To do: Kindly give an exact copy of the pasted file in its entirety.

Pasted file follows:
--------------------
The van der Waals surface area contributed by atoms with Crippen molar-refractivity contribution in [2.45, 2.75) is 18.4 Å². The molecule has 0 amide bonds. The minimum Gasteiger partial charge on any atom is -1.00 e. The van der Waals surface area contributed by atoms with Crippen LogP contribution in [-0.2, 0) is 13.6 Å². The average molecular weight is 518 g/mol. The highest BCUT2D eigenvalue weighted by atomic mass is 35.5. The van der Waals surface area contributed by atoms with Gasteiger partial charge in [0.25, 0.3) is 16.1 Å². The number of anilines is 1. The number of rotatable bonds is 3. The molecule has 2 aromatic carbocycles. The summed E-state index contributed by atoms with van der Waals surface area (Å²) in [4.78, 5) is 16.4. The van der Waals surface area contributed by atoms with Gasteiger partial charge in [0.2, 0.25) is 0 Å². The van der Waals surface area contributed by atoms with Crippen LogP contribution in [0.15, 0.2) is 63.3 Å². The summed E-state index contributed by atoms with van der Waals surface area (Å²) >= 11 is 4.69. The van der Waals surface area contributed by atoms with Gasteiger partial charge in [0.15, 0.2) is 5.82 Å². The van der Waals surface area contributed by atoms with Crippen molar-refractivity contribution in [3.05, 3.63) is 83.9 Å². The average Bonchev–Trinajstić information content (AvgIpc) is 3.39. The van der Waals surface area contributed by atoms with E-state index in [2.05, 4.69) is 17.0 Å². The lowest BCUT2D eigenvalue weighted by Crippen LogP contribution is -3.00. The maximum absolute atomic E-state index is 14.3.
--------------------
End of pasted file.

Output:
The van der Waals surface area contributed by atoms with Crippen molar-refractivity contribution in [2.45, 2.75) is 18.4 Å². The molecule has 0 amide bonds. The minimum Gasteiger partial charge on any atom is -1.00 e. The van der Waals surface area contributed by atoms with Crippen LogP contribution in [-0.2, 0) is 13.6 Å². The average molecular weight is 518 g/mol. The highest BCUT2D eigenvalue weighted by atomic mass is 35.5. The van der Waals surface area contributed by atoms with Gasteiger partial charge in [0.25, 0.3) is 16.1 Å². The number of anilines is 1. The number of rotatable bonds is 3. The molecule has 2 aromatic carbocycles. The summed E-state index contributed by atoms with van der Waals surface area (Å²) in [4.78, 5) is 16.4. The van der Waals surface area contributed by atoms with Gasteiger partial charge in [0.2, 0.25) is 0 Å². The van der Waals surface area contributed by atoms with Crippen LogP contribution in [0.15, 0.2) is 63.3 Å². The summed E-state index contributed by atoms with van der Waals surface area (Å²) >= 11 is 4.69. The van der Waals surface area contributed by atoms with Gasteiger partial charge in [0.15, 0.2) is 5.82 Å². The van der Waals surface area contributed by atoms with Crippen molar-refractivity contribution in [3.05, 3.63) is 83.9 Å². The average Bonchev–Trinajstić information content (AvgIpc) is 3.39. The van der Waals surface area contributed by atoms with E-state index in [2.05, 4.69) is 17.0 Å². The lowest BCUT2D eigenvalue weighted by Crippen LogP contribution is -3.00. The maximum absolute atomic E-state index is 14.3.